Following Best Buy's (NYSE:BBY) roller-coaster ride over the last few years has been a confusing experience. At times, analysts are falling over themselves to tout the company's alleged successful turnaround. At other times, the financial media slams the company, arguing that it's over the hill and going nowhere. Now, the company has pulled off a very sizable earnings-per-share beat. On the other hand, the company gave some rather uninspiring guidance going into the rest of the year. Which begs the question: Is the "Renew Blue" campaign working or not?
Best Buy's first-quarter report gave off some mixed signals on the company's health. On the one hand, the company delivered a big earnings beat. It reported EPS of $0.33, up from $0.32 a year ago and smashing the $0.20 consensus estimate. On the other hand, revenue of $9.04 billion missed the $9.21 billion analyst consensus, declining 3.3% year over year. Furthermore, same-store sales declined by 1.3%, which was at least in line with the company's own projections, if not analyst expectations.
On the face of it, this is mostly good news from a bottom-line perspective. The company bent last year's net loss of $81 million into a net profit of $461 million, which is encouraging. However, the report nevertheless sent the stock down, more likely than not due to some brief comments on what management expects from the rest of the year.
Following industrywide weakness in consumer electronics, the company expects overall softness in several electronics categories to carry on into the second and third quarters of the year. Smartphones especially are expected to underperform as consumers wait for high-profile new product launches, which will be arriving later this year. This translates into estimates for a low-single digit drop in same- store sales in the second and third quarters.
Progress being made
Despite the Street's unfavorable reaction to the company's most recent numbers, it seems to me as if the Renew Blue program is paying off. An EPS beat as well as keeping this figure stable is no small feat considering the drop in revenue, which is evidence of the company's strong execution. A big part of Renew Blue is the cost-cutting side of things, which is obviously stabilizing the bottom line. This cost- reduction program has now been increased by another $95 million, bringing the total target to around $1 billion.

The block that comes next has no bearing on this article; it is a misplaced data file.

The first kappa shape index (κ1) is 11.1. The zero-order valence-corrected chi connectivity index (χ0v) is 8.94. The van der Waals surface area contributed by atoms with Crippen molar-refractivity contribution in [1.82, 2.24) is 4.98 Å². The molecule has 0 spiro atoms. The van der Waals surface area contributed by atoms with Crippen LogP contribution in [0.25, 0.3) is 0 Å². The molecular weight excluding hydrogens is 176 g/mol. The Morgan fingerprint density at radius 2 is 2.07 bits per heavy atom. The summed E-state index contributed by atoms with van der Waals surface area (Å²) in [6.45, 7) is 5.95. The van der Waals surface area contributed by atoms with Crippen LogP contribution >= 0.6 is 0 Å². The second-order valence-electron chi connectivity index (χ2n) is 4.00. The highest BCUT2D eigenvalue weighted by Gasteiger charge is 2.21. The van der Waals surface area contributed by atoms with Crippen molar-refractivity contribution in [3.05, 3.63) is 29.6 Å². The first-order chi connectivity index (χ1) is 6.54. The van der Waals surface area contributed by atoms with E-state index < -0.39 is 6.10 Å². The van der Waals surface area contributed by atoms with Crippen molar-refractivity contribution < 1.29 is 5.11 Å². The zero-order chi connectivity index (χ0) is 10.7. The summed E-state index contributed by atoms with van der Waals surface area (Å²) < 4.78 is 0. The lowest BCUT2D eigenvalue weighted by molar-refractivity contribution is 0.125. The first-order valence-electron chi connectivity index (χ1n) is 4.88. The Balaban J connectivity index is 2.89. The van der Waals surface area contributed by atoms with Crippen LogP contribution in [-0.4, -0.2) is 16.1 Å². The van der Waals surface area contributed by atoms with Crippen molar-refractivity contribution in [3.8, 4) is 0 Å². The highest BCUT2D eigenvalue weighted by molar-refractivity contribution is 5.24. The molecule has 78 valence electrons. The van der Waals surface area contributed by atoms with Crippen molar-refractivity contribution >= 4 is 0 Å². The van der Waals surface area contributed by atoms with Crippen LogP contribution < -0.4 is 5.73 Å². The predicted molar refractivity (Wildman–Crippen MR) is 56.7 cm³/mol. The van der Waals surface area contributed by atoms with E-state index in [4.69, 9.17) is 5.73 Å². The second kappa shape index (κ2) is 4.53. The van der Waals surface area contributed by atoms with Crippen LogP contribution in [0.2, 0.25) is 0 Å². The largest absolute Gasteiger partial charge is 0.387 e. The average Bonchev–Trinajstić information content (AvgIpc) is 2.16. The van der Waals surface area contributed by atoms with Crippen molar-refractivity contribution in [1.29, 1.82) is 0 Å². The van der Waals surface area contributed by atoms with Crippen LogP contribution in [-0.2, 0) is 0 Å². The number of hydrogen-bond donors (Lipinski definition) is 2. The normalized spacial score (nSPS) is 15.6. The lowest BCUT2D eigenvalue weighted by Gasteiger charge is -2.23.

Renew Blue is also a program that aims to optimize the brick-and-mortar shopping experience by offering things that online retailers cannot. This means focusing on advice and service, which gives shoppers a more personal experience. Other initiatives include store-within-a-store spaces for top electronics makers, which totaled around 2,000 locations by the end of fiscal 2014. Also, the company is working on beefing up its online sales and has rolled out a ship-from-store system in some 1,400 retail locations.
If these results still seem uninspiring, compare them to another company operating in the space, RadioShack (NASDAQOTH:RSHCQ). Without a serious turnaround plan of its own, the company is moving closer and closer toward bankruptcy. Earlier this year, it announced a massive round of store closings, which was subsequently blocked by its creditors. These creditors have now set a limit of 200 store closings per year; and without this cost-cutting option, things look grim indeed. Last year, the company lost around $400 million and ended the year with around $180 million in cash, which is likely to be burned up this year.
The bottom line
There is no doubt that Best Buy operates in a tough market, as consumer- electronics sales are expected to remain soft throughout the next few quarters. However, the company seems to be making significant progress with its turnaround plans, having managed to keep earnings stable on dropping revenue, in part due to aggressive cost-cutting measures. As the plan matures, it seems too early to give up on the electronics chain, which is still doing considerably better than the competition.
Daniel James has no position in any stocks mentioned. The Motley Fool has no position in any of the stocks mentioned. Try any of our Foolish newsletter services free for 30 days. We Fools may not all hold the same opinions, but we all believe that considering a diverse range of insights makes us better investors. The Motley Fool has a disclosure policy.